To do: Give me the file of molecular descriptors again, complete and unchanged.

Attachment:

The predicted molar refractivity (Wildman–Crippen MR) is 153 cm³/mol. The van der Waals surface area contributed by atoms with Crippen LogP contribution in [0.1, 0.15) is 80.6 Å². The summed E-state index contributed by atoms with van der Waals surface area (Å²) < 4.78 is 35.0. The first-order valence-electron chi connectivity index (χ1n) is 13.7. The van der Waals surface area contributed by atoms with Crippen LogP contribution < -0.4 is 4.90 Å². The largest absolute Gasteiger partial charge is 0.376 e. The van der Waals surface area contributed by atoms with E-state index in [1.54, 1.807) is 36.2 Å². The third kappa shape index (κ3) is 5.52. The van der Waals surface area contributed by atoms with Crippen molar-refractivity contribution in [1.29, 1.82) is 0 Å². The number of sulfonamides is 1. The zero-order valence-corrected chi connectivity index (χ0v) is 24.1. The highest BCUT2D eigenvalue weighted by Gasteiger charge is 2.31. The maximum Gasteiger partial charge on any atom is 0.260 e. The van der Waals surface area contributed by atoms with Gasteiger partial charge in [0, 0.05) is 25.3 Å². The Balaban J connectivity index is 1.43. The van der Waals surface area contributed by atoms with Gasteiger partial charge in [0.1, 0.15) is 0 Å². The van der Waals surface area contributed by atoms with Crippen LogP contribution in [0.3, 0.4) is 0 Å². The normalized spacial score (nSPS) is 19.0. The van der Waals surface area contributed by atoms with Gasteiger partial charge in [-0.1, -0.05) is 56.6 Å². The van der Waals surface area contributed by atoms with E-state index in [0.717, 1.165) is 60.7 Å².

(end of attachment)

The predicted molar refractivity (Wildman–Crippen MR) is 153 cm³/mol. The van der Waals surface area contributed by atoms with Crippen LogP contribution in [0.1, 0.15) is 80.6 Å². The summed E-state index contributed by atoms with van der Waals surface area (Å²) < 4.78 is 35.0. The first-order valence-electron chi connectivity index (χ1n) is 13.7. The van der Waals surface area contributed by atoms with Crippen LogP contribution < -0.4 is 4.90 Å². The largest absolute Gasteiger partial charge is 0.376 e. The van der Waals surface area contributed by atoms with E-state index in [1.54, 1.807) is 36.2 Å². The third kappa shape index (κ3) is 5.52. The van der Waals surface area contributed by atoms with Crippen molar-refractivity contribution in [1.29, 1.82) is 0 Å². The number of sulfonamides is 1. The zero-order valence-corrected chi connectivity index (χ0v) is 24.1. The highest BCUT2D eigenvalue weighted by Gasteiger charge is 2.31. The maximum Gasteiger partial charge on any atom is 0.260 e. The van der Waals surface area contributed by atoms with Gasteiger partial charge in [0, 0.05) is 25.3 Å². The Balaban J connectivity index is 1.43. The van der Waals surface area contributed by atoms with Gasteiger partial charge in [0.1, 0.15) is 0 Å². The van der Waals surface area contributed by atoms with Crippen LogP contribution in [0.3, 0.4) is 0 Å². The normalized spacial score (nSPS) is 19.0. The van der Waals surface area contributed by atoms with Gasteiger partial charge in [-0.1, -0.05) is 56.6 Å². The van der Waals surface area contributed by atoms with E-state index in [0.717, 1.165) is 60.7 Å².